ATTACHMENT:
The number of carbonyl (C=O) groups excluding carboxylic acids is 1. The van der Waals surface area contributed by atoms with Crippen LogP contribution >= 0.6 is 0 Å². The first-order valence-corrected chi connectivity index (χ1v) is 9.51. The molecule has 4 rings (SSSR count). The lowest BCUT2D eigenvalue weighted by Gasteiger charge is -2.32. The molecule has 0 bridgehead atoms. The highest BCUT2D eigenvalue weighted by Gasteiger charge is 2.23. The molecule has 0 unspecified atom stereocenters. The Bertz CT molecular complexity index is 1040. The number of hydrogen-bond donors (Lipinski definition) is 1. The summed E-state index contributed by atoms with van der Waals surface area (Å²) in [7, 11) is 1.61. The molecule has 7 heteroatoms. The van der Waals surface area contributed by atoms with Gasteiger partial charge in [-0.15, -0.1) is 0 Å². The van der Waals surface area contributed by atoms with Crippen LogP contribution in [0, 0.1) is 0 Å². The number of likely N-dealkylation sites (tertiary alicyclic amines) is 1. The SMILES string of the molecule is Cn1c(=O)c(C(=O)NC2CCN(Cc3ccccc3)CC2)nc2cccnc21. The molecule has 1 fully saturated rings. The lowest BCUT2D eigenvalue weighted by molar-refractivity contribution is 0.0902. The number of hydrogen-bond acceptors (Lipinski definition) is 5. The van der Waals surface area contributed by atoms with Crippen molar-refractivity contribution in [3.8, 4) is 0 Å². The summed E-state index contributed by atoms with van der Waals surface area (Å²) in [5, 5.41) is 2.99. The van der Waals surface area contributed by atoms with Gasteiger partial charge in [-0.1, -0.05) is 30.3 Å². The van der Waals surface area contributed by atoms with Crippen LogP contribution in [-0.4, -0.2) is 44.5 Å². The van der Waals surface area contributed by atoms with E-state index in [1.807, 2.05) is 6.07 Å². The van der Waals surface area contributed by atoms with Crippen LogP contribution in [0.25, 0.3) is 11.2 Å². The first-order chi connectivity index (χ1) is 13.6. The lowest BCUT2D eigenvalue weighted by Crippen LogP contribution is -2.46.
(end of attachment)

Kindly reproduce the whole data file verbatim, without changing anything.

The number of carbonyl (C=O) groups excluding carboxylic acids is 1. The van der Waals surface area contributed by atoms with Crippen LogP contribution >= 0.6 is 0 Å². The first-order valence-corrected chi connectivity index (χ1v) is 9.51. The molecule has 4 rings (SSSR count). The lowest BCUT2D eigenvalue weighted by Gasteiger charge is -2.32. The molecule has 0 bridgehead atoms. The highest BCUT2D eigenvalue weighted by Gasteiger charge is 2.23. The molecule has 0 unspecified atom stereocenters. The Bertz CT molecular complexity index is 1040. The number of hydrogen-bond donors (Lipinski definition) is 1. The summed E-state index contributed by atoms with van der Waals surface area (Å²) in [7, 11) is 1.61. The molecule has 7 heteroatoms. The van der Waals surface area contributed by atoms with Gasteiger partial charge in [-0.15, -0.1) is 0 Å². The van der Waals surface area contributed by atoms with Crippen LogP contribution in [0, 0.1) is 0 Å². The number of likely N-dealkylation sites (tertiary alicyclic amines) is 1. The SMILES string of the molecule is Cn1c(=O)c(C(=O)NC2CCN(Cc3ccccc3)CC2)nc2cccnc21. The molecule has 1 fully saturated rings. The lowest BCUT2D eigenvalue weighted by molar-refractivity contribution is 0.0902. The number of hydrogen-bond acceptors (Lipinski definition) is 5. The van der Waals surface area contributed by atoms with Crippen molar-refractivity contribution in [3.8, 4) is 0 Å². The summed E-state index contributed by atoms with van der Waals surface area (Å²) in [5, 5.41) is 2.99. The van der Waals surface area contributed by atoms with Gasteiger partial charge in [-0.1, -0.05) is 30.3 Å². The van der Waals surface area contributed by atoms with Crippen LogP contribution in [-0.4, -0.2) is 44.5 Å². The van der Waals surface area contributed by atoms with E-state index in [1.807, 2.05) is 6.07 Å². The van der Waals surface area contributed by atoms with Crippen LogP contribution in [0.25, 0.3) is 11.2 Å². The first-order chi connectivity index (χ1) is 13.6. The lowest BCUT2D eigenvalue weighted by Crippen LogP contribution is -2.46.